|Loretta Fox (1998–2000)|
Stew Herrera (2000–2001)
Columbia TriStar Television
Rock & Roll Jeopardy! was a spin-off of Jeopardy!, this version was completely based on music and the history of it.
The gameplay was the same as the original Jeopardy!; the difference is that all the clues were Rock & Roll-related. Originally the game was played for points (just like in Super Jeopardy!, Jep! and Sports Jeopardy!), but by the third season it was played for dollars as well.
In the Jeopardy! Round (also known as "Rock & Roll Jeopardy!"), six categories with five answers of increasing difficulty (ranging in value from [$]100 to [$]500) were presented. There was one Daily Double hidden in one of the six categories. Unlike the regular version, there was no commercial break until after the Jeopardy! round. Jeff would chat with the contestants before Double Jeopardy! (however, the regular version did do contestant interviews following the Jeopardy! round from Seasons 9-12, and has always had the first commercial break at the halfway point of the Jeopardy! round since day one).
Point/dollar values were doubled, hence the round's name "Double Jeopardy!" (also known as "Double Rock & Roll Jeopardy!") meaning that they were worth anywhere from [$]200 to [$]1,000. There were two Daily Doubles hidden somewhere on the board.
As in the regular show, the game ended with a round called "Final Jeopardy!" (also known as "Final Rock & Roll Jeopardy!"). Like the regular show, any contestant who finished Double Rock & Roll Jeopardy! with zero or negative score was not allowed to play Final Rock & Roll Jeopardy! A category was revealed, and the players wagered their score during the commercial break. After the last break, the clue was revealed, and contestants had 30 seconds (and an upbeat version of the Think! Music) to write down their response, and it has to be phrased in the form of a question. A correct response added the wager but an incorrect or improperly-phrased response (even if correct) deducted the wager. The contestant with the most points at the end of Final Jeopardy! won the game and received $5,000 and the other players won consolation prizes. Starting in the third season, the winner got to keep the cash, with a house minimum of $5,000 if less was won, while the other players won consolation prizes as usual.
Steve Kaplan & Douglas Macaskill
In original airings, four distinct cues from the Rock & Roll Jeopardy! music package were used: the main theme, a vamp used for prize cues and for the contestant introductions, a commercial bumper cue, and a rock-style remix of "Think!" used for Final Jeopardy.
After the show ended its run on VH1, several of the cues were recycled into the parent show, where they continue to be heard during certain special events. Although Chris Bell Music overhauled the Jeopardy! music package in 2008, the Rock & Roll Jeopardy! music is still used for the Teen Tournament and College Championship.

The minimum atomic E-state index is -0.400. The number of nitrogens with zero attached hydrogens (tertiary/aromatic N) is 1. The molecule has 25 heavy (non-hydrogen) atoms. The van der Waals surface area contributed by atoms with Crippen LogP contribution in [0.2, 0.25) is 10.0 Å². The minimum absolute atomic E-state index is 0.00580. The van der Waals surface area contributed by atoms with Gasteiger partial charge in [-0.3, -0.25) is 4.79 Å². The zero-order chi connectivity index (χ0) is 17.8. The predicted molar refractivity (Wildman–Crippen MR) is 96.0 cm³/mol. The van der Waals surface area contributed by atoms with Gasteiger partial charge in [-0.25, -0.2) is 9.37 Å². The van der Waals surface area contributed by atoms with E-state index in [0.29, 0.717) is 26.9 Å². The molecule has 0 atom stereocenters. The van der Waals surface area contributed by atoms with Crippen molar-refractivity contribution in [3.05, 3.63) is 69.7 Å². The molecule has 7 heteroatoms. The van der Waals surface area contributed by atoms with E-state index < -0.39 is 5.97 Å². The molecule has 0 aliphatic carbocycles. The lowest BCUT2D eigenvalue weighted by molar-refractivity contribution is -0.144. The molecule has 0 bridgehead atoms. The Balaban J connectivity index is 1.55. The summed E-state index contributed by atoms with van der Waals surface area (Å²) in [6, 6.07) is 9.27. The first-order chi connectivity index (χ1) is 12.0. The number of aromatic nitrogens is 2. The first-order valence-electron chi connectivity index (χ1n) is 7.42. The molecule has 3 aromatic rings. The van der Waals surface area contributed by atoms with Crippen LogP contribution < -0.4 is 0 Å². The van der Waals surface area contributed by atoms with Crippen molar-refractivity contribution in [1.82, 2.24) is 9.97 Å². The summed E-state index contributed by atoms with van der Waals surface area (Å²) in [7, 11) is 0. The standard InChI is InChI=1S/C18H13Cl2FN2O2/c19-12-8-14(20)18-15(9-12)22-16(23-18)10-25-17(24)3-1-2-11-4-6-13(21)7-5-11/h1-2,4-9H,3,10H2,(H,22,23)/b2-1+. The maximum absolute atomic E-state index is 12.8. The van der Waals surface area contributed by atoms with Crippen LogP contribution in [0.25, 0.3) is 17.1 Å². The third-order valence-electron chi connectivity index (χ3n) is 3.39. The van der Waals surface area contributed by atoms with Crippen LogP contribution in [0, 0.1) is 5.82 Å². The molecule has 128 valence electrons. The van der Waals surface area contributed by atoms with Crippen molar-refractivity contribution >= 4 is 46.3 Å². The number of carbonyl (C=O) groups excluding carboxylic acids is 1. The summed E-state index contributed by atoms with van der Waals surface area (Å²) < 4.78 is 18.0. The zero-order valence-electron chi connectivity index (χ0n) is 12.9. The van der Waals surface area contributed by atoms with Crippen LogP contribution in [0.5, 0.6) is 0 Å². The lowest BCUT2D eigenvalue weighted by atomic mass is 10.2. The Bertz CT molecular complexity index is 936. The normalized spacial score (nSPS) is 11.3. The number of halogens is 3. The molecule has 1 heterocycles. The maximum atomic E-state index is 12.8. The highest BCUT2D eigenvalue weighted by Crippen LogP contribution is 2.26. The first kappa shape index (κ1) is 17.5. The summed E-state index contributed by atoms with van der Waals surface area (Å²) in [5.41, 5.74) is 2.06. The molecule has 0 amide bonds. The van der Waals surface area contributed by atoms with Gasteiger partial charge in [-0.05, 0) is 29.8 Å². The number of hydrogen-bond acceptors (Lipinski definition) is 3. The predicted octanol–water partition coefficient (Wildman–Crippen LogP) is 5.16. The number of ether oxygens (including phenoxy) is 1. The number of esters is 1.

Through today, the main theme and occasionally other cues can be heard on Jeopardy! for certain special occasions:
Beginning in Season 20, the main theme was used during the College Championship, Kids Week, and Teen Tournaments. Several tournaments also used the RRJ think cue during Final Jeopardy! Initially, the main theme from RRJ played going into and out of commercial breaks. Since Season 23, it has also played at the show's open.
The commercial cues were heard in the Jeopardy! 2000 College Championship, along with the 2001 College Championship. Additionally, the Think! cue was was heard in the 2000-A College Championship, as well as in the 2008-B Teen Tournament.
- Jeff Probst later went on to host the long-running CBS reality series Survivor, since 2000. He has competed on Celebrity Jeopardy! twice (2000 and 2003), and often contributes to the show by giving Survivor-related clues from the show's venues. He also appeared on the 2010 April Fool's Day episode of the adult show, where alternated his cameo appearances with Pat Sajak and Neil Patrick Harris. Even Will Ferrell got in on the act by announcing the Final Jeopardy! category.
- Loretta Fox was the first female announcer of Jeopardy! spin-offs, the second is Kelly Miyahara (who also does double duty as one of the "Clue Crew" members from the regular edition as well) of Crackle's Sports Jeopardy! from 2014 until 2016. Additionally, after Rock & Roll Jeopardy!, she went on to play as Althea on the short-lived Comedy Central series Strip Mall from 2000 until 2001.
- At the time, Rock & Roll Jeopardy! also aired on GSN/Game Show Network as well.
- King World didn't distribute Rock & Roll Jeopardy!, as the show aired on cable rather than in syndication.